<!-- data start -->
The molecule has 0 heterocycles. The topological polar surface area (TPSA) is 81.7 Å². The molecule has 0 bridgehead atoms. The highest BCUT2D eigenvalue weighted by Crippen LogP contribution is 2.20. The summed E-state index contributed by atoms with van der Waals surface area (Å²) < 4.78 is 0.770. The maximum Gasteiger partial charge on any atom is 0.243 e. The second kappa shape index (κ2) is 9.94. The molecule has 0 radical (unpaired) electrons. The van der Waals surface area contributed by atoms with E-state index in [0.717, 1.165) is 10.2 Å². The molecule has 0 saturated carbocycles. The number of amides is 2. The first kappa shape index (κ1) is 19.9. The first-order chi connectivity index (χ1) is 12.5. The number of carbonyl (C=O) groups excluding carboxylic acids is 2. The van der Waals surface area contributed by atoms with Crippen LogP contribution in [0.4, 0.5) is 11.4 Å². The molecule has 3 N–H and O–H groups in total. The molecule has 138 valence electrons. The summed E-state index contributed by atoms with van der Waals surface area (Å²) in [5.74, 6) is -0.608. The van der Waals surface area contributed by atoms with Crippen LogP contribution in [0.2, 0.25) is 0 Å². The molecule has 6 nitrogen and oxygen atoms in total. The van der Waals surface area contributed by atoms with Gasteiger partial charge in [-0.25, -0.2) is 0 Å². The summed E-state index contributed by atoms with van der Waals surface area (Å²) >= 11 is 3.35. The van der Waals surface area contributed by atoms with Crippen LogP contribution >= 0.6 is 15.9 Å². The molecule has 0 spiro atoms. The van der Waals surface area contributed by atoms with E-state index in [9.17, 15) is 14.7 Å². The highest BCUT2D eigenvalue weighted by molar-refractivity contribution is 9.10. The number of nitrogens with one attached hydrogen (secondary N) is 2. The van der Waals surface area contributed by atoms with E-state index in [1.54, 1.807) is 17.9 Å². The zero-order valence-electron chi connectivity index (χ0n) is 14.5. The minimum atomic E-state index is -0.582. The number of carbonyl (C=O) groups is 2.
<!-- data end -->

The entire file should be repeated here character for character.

The molecule has 0 heterocycles. The topological polar surface area (TPSA) is 81.7 Å². The molecule has 0 bridgehead atoms. The highest BCUT2D eigenvalue weighted by Crippen LogP contribution is 2.20. The summed E-state index contributed by atoms with van der Waals surface area (Å²) < 4.78 is 0.770. The maximum Gasteiger partial charge on any atom is 0.243 e. The second kappa shape index (κ2) is 9.94. The molecule has 0 radical (unpaired) electrons. The van der Waals surface area contributed by atoms with E-state index in [0.717, 1.165) is 10.2 Å². The molecule has 0 saturated carbocycles. The number of amides is 2. The first kappa shape index (κ1) is 19.9. The first-order chi connectivity index (χ1) is 12.5. The number of carbonyl (C=O) groups excluding carboxylic acids is 2. The van der Waals surface area contributed by atoms with Crippen LogP contribution in [0.4, 0.5) is 11.4 Å². The molecule has 3 N–H and O–H groups in total. The molecule has 138 valence electrons. The summed E-state index contributed by atoms with van der Waals surface area (Å²) in [5.74, 6) is -0.608. The van der Waals surface area contributed by atoms with Crippen LogP contribution in [0.2, 0.25) is 0 Å². The molecule has 6 nitrogen and oxygen atoms in total. The van der Waals surface area contributed by atoms with Gasteiger partial charge in [-0.25, -0.2) is 0 Å². The summed E-state index contributed by atoms with van der Waals surface area (Å²) >= 11 is 3.35. The van der Waals surface area contributed by atoms with Crippen LogP contribution >= 0.6 is 15.9 Å². The molecule has 0 spiro atoms. The van der Waals surface area contributed by atoms with E-state index in [9.17, 15) is 14.7 Å². The highest BCUT2D eigenvalue weighted by molar-refractivity contribution is 9.10. The number of nitrogens with one attached hydrogen (secondary N) is 2. The van der Waals surface area contributed by atoms with E-state index in [1.54, 1.807) is 17.9 Å². The zero-order valence-electron chi connectivity index (χ0n) is 14.5. The minimum atomic E-state index is -0.582. The number of carbonyl (C=O) groups is 2.